On Tuesday 14 February 2017, John McCarthy launched Tony Kevin’s new book Return to Moscow at Glover Cottages before a full house including our patron, HE the Governor of NSW David Hurley.
John asked Tony why he wrote this book at this particular time. Because, said Tony, his first posting had been to Moscow from 1969 to 1972 during the Cold War. Much had happened since then, including the dismantlement of the once powerful Soviet Union and the country’s climb back from reduced circumstances to become once again a substantial power; because Russia’s leader Vladimir Putin was the subject of an increasingly vitriolic Western press campaign; and because Tony was genuinely curious to know how Russia was coping.
John suggested Tony uncritically avoided discussing a number of unsavoury characteristics – Russia’s false democracy, its kleptocracy and corruption, the selective killing of journalists, harassment of the media, and aggression in Ukraine. Tony said these had to be seen in historical context, and he didn’t want to put Russia in the dock. The western media was already doing that. And there was a counter story to Ukraine. The West had connived in installing a pro-western anti-Russian regime in Kiev. A majority Russian population in eastern Ukraine wanted independence, which Kiev fiercely resisted. But the western press turned this fighting on its head and blamed the atrocities on Russian aggression.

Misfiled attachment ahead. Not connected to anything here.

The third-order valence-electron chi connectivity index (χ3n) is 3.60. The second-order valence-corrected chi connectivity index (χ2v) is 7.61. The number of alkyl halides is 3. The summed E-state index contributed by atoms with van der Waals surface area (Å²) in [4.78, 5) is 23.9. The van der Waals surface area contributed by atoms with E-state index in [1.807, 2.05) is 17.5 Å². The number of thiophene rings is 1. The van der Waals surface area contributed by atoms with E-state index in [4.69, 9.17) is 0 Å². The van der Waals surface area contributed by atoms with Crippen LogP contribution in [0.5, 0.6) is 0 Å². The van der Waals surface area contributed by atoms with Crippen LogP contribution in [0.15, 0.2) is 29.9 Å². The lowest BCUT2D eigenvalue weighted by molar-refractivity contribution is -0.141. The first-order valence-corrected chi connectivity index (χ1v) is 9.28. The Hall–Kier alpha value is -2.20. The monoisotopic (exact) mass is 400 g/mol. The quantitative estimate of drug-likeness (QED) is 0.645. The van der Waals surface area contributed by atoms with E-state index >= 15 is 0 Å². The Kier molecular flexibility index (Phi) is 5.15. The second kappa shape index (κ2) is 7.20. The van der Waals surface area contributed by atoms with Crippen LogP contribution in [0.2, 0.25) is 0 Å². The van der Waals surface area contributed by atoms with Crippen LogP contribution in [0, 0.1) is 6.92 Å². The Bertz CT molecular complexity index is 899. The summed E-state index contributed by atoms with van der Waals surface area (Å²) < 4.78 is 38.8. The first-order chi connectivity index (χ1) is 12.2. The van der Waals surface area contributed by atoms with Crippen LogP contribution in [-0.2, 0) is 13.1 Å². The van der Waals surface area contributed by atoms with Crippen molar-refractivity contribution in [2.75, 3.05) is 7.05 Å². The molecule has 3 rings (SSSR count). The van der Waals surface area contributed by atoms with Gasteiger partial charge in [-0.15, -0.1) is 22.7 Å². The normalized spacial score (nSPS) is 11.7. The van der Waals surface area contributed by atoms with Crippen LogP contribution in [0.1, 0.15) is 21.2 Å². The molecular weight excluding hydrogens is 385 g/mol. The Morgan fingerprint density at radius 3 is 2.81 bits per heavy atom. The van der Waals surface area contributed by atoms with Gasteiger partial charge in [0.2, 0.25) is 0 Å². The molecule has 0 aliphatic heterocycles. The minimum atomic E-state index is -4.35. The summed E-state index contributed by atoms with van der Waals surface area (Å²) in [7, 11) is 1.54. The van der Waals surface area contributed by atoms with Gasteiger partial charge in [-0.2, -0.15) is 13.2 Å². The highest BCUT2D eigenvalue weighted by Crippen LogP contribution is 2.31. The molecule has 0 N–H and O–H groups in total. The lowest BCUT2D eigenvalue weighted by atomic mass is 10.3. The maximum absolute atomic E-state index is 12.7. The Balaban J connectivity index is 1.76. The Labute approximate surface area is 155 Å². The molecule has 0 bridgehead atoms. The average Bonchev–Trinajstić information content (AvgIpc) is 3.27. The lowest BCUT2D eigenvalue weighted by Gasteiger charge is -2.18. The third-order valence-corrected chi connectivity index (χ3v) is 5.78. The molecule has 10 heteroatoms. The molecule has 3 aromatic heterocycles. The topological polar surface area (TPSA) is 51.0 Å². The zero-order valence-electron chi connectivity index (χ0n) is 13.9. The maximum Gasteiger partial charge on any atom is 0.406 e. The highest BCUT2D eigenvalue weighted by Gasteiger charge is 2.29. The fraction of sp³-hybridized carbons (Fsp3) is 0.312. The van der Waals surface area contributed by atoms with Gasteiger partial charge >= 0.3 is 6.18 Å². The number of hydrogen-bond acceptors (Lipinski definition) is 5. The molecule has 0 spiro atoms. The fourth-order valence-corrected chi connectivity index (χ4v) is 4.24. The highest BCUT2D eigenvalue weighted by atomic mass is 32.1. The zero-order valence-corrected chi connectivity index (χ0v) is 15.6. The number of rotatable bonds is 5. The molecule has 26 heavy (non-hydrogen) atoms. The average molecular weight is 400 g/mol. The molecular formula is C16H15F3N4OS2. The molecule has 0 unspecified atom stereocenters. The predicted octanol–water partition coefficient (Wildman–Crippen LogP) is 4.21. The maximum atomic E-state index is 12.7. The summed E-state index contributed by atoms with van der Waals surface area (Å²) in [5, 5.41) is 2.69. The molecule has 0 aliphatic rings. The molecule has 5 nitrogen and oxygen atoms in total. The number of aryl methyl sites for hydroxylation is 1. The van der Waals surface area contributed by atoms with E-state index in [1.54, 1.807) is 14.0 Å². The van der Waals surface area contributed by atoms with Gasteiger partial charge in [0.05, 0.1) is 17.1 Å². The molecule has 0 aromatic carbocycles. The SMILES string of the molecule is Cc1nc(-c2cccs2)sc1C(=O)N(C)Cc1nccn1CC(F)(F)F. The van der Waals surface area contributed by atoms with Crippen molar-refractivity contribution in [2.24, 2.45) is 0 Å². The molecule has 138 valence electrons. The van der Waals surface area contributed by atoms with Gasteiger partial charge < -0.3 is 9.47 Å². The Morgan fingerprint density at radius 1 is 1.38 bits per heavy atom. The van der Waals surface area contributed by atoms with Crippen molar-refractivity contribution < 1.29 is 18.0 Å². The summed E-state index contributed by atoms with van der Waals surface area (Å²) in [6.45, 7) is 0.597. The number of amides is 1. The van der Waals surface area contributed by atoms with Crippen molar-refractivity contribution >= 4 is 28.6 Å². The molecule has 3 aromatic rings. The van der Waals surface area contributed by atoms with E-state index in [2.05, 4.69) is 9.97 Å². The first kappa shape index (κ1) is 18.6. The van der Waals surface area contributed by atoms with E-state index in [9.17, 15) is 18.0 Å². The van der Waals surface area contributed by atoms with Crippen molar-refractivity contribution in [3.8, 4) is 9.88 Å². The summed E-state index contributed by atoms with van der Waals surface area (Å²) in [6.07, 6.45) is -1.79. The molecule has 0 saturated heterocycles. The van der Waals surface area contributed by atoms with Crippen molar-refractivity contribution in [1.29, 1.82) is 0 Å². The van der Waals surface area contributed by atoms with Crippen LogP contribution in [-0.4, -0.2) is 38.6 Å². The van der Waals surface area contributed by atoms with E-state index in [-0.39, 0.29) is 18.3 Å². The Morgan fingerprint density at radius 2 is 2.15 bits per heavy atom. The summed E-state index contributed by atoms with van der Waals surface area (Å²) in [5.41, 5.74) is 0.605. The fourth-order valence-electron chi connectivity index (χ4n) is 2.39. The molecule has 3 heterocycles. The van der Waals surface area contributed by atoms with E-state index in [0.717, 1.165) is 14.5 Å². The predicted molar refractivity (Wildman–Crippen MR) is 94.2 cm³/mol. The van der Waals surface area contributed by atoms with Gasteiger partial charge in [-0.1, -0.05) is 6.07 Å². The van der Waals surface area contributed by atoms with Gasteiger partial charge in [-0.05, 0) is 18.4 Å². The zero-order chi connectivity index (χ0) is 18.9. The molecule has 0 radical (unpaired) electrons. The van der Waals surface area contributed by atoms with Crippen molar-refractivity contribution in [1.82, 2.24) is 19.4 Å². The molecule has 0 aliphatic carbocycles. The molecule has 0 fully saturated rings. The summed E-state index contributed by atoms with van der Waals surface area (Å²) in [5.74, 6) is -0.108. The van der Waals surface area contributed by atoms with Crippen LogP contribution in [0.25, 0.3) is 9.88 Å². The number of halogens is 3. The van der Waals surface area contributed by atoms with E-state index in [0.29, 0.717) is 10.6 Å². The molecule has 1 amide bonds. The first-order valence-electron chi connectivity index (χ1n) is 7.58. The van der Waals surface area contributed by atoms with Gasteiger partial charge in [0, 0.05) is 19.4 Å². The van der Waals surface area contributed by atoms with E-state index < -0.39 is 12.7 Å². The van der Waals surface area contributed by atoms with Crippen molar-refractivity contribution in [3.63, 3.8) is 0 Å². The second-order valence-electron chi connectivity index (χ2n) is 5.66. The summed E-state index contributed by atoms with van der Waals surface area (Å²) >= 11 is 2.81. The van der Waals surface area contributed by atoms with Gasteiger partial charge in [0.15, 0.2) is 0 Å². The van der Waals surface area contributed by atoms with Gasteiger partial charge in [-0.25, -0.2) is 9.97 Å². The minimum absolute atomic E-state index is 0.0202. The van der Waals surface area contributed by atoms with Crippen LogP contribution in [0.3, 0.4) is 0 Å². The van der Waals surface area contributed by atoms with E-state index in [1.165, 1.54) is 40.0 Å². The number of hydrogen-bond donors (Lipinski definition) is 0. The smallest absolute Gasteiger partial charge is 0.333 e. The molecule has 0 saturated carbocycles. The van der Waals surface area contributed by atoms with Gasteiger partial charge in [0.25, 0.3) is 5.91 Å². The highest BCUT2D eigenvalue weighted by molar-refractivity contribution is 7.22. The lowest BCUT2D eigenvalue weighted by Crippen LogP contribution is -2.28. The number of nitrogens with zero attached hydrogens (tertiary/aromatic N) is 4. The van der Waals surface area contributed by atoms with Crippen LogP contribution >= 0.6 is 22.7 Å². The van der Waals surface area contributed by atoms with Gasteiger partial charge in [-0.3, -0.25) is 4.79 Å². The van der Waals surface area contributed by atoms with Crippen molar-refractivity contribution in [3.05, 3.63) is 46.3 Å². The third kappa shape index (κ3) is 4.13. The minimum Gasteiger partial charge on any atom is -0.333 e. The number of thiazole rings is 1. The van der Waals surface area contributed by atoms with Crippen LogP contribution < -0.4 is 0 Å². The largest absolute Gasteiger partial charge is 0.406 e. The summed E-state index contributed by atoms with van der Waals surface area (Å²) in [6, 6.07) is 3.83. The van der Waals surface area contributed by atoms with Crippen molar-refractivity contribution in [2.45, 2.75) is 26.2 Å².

Tony said atmospherics between Russia and the NATO alliance were leading towards a potentially catastrophic confrontation. Things would improve if Washington stopped trying unilaterally to impose on Russia the security system it created at the end of the Second World War while not applying the same rules to itself.
John asked about Jews and Christians in Russia today. Tony assessed that Jews were doing quite well, and there was an astonishing degree of trade and commerce with Israel. As regards the Russian Orthodox Church, Yeltzin’s Constitution guaranteed freedom of worship and still does. As with everything else, race and religion in Russia had to be seen in historical context.
What, asked John in conclusion, should Australia be doing? Tony responded that we should closely examine the political fluidity in our region and develop a regular dialogue with Russia about it, especially over Russian perspectives on China and about Sino-Russian relations. Russia was part of the region and had a legitimate right to be concerned and involved.
Report by Richard Broinowski